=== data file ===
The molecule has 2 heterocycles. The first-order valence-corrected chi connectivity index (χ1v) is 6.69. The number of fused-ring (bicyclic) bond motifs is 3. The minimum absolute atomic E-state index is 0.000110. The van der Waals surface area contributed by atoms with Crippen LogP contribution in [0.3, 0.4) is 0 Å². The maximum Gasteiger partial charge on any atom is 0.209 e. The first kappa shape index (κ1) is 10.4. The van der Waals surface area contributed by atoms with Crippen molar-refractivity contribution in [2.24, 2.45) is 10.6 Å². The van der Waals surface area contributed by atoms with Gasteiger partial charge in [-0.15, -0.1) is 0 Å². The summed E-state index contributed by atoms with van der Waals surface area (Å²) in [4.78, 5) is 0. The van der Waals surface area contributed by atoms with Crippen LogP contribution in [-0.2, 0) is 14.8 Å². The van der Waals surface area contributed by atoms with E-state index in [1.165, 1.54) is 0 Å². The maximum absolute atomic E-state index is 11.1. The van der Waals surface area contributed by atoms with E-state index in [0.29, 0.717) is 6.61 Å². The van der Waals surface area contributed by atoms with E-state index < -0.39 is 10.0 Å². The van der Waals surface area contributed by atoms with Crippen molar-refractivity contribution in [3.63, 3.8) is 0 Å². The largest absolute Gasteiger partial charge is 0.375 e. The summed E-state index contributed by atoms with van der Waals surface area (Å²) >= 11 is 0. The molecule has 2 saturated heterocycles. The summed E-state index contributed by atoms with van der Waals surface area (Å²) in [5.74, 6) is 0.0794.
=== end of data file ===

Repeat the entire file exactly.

The molecule has 2 heterocycles. The first-order valence-corrected chi connectivity index (χ1v) is 6.69. The number of fused-ring (bicyclic) bond motifs is 3. The minimum absolute atomic E-state index is 0.000110. The van der Waals surface area contributed by atoms with Crippen LogP contribution in [0.3, 0.4) is 0 Å². The maximum Gasteiger partial charge on any atom is 0.209 e. The first kappa shape index (κ1) is 10.4. The van der Waals surface area contributed by atoms with Crippen molar-refractivity contribution in [2.24, 2.45) is 10.6 Å². The van der Waals surface area contributed by atoms with Gasteiger partial charge in [-0.15, -0.1) is 0 Å². The summed E-state index contributed by atoms with van der Waals surface area (Å²) in [4.78, 5) is 0. The van der Waals surface area contributed by atoms with Crippen LogP contribution in [-0.2, 0) is 14.8 Å². The van der Waals surface area contributed by atoms with E-state index in [1.165, 1.54) is 0 Å². The maximum absolute atomic E-state index is 11.1. The van der Waals surface area contributed by atoms with E-state index in [0.29, 0.717) is 6.61 Å². The van der Waals surface area contributed by atoms with E-state index < -0.39 is 10.0 Å². The van der Waals surface area contributed by atoms with Crippen molar-refractivity contribution in [3.63, 3.8) is 0 Å². The largest absolute Gasteiger partial charge is 0.375 e. The summed E-state index contributed by atoms with van der Waals surface area (Å²) >= 11 is 0. The molecule has 2 saturated heterocycles. The summed E-state index contributed by atoms with van der Waals surface area (Å²) in [5.74, 6) is 0.0794.